The velocity of the flow in the flask generated by ultrasound irradiation was measured by particle image velocimetry (PIV). For this measurement, a flask containing 100 mL of culture medium was placed on the flask holder in a water tank containing 1.5 L of water. The frequency of the input voltage was 1.007 MHz and the amplitude of the input voltage was varied from 0 to 60 V at 20-V intervals. Note that the ultrasound was irradiated intermittently by repeating 7 s of exposure time and 10 s of a pause period. Fluorescent particles (FA-207; Sinloihi Co., Ltd., Kanagawa, Japan) with a diameter and density of 4 μm and 1300 kg/m3, respectively, were seeded in the culture medium as tracers. The particles are small enough to make negligible their slip (relative to the host liquid) caused by acoustic radiation force (Slama et al., 2017; Yamashita and Ando, 2019). To illuminate the particles, a PIV laser (G2000; Kato Koken Co., Kanagawa, Japan) of thickness at 1 mm and of wavelength at 532 nm was employed. The motion of the particles in the flask was recorded at 15 frames per second with 4 ms of exposure by high-speed camera units (VW-9000, VW-300M, and VWZ5; Keyence, Osaka, Japan). The field of view of the recording was set in the range from −32 to 32 mm along the x-axis and 0 to 32 mm along the z-axis [Fig. 1(B)]. The 2-min recording was performed 5 s before applying the irradiating ultrasound. PIV analysis was performed with the Flow Expert 2D2C software (Flow Expert 2D2C; Kato Koken Co., Kanagawa, Japan) by applying the direct cross-correlation method to the recorded images, which allowed the extraction of components of the flow velocity, w directed along the z-axis.

A Chinese hamster ovary (CHO) cell line (CHO-K1, RCB0403; Riken BioResource Center, Ibaraki, Japan) was used in the suspension culture experiments. CHO cells were selected as they are commonly used for protein production, and protein production is a major source of biopharmaceuticals. The CHO cells were first cultured on the bottom of a T25 flask (Nunc Cell Culture T25 EasYFlask; Thermo Fisher Scientific, Waltham, MA) in Ham's F-12 medium (α-MEM Ham's F-12; Wako, Tokyo, Japan) supplied with 10% fetal bovine serum (S1820; Biowest SAS, Nuaillé, France). Next, the CHO cells were suspended in protein-free CHO medium (HyQ PF-CHO MPS; GF Healthcare, Chicago, IL) supplemented with NaOH and L-glutamine in a 5% CO2 humidified-atmosphere incubator at 37 °C for the SSC to obtain a sufficient number of cells for the subsequent suspension culture experiment.

For the suspension culture experiment, 2.0 × 107 cells in 100 mL of medium were seeded in a T75 flask and cultured in the incubator under each of three conditions: conventional SSC, USC with an input voltage of 40 V (USC40V), and USC with an input voltage of 60 V (USC60V). The temperature of the atmosphere in the incubator was kept at 36.5 °C when using the USC method and at 37.0 °C for the SSC method, and the frequency of the AC input for the USC method was 1.007 MHz. For the USC groups, the waveform of the ultrasonic irradiation was intermittent with an exposure time and pause period of 7 and 10 s, respectively. After 24-h suspension culture, the number of dead cells was counted with an automated cell counter (TC20 Automated Cell Counter; Bio-Rad, Hercules, CA) using Trypan blue staining (Trypan Blue Solution 0.4%; Thermo Fisher Scientific, Waltham, MA). Additionally, a lactate dehydrogenase (LDH) assay was conducted to estimate the level of cell damage and death based on LDH release after 24 h of culture. For the LDH assay, 50 μL of the supernatant from each cell suspension was harvested and placed in a 96-well microtiter plate (92096; TPP Techno Plastic Products, AG, Trasadingen, Switzerland). Next, 50 μL of assay buffer provided with the Cytotoxicity LDH Assay Kit-WST (Dojindo Molecular Technologies, Inc., Kumamoto, Japan) was added to each well, followed by incubation for 30 min. The absorbance of the samples was measured at 492 nm using a microtiter plate reader (Multiskan FC; Thermo Fisher Scientific, Waltham, MA).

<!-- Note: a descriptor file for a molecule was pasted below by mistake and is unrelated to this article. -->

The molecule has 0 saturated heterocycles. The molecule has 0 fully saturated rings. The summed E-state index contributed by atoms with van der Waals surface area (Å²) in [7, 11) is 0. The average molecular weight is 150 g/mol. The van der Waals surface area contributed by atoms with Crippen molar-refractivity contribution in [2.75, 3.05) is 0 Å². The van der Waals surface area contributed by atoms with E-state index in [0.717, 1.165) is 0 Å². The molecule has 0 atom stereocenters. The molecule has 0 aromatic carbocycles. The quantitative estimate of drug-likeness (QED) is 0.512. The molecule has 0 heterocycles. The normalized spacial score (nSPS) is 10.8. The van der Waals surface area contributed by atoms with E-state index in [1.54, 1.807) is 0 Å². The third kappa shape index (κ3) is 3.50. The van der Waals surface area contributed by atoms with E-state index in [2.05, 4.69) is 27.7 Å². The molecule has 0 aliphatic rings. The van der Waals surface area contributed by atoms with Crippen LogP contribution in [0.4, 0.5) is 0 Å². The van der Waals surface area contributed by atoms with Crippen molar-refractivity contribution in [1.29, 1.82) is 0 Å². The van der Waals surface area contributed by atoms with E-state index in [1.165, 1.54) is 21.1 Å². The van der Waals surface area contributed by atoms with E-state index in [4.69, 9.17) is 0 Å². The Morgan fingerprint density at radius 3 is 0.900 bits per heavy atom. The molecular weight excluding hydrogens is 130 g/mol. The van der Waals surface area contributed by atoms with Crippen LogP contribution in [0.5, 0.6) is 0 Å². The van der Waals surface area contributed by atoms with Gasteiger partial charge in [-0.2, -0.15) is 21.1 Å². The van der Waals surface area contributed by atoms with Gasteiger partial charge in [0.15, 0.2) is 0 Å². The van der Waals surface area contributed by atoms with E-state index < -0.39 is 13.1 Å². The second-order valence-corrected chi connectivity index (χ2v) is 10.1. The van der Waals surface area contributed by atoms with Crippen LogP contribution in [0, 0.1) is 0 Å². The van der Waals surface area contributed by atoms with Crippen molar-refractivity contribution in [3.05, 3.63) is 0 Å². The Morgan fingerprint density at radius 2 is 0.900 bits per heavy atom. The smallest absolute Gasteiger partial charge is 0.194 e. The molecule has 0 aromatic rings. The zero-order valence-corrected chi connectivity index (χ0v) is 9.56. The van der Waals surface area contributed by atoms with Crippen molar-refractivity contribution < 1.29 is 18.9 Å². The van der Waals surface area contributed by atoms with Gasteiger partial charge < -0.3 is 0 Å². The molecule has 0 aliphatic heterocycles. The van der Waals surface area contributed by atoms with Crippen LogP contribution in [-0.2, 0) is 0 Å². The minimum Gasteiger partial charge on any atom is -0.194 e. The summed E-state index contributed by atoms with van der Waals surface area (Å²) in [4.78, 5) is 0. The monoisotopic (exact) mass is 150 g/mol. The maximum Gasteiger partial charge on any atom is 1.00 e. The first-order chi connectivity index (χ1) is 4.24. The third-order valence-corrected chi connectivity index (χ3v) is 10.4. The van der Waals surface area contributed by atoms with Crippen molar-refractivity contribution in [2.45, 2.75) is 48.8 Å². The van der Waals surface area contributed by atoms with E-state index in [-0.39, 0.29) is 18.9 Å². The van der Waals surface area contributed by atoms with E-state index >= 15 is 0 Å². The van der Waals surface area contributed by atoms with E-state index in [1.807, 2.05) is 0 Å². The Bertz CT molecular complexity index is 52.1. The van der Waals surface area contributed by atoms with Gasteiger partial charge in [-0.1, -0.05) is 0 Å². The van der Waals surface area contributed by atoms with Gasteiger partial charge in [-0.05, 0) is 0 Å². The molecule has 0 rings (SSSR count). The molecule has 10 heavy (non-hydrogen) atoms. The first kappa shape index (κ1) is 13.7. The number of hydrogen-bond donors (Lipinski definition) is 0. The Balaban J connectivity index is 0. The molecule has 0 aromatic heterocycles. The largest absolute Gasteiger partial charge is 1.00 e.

Glucose consumption of the cells during the 24-h suspension culture under each condition was measured with the Glucose (HK) Assay Kit (GAHK20; Sigma-Aldrich, St. Louis, MO). Note that the glucose consumption per cell, C, was calculated with the following equation:

C=CtotalN24hNseed2,
(5)

where Ctotal, N24h, and Nseed represent the total glucose consumption after 24-h suspension culture, the number of cells after 24-h suspension culture, and the number of initially seeded cells, respectively.

Data were analyzed by two-way analysis of variance (ANOVA) to determine the impact of each culture condition. A p-value < 0.05 was considered statistically significant.

The relationship between the frequency of the AC input and the admittance of the ultrasound transducer with an input voltage of 1 Vp-p indicated that the resonance frequency of the ultrasound transducer was 1.007 MHz [Fig. 2(A)]. Thus, this frequency was used as the driving frequency of the USC device.

FIG. 2.

Vibration characteristics of the ultrasonic suspension culture system. (A) Relationship between admittance and the frequency of the AC input. (B) Relationship between the vibration amplitude at the center of the upper surface of the ultrasonic transducer and the input voltage. (C) Distribution of the vibration amplitude at the bottom surface of the flask. Data represent the mean ± standard deviation (SD), n = 3.

FIG. 2.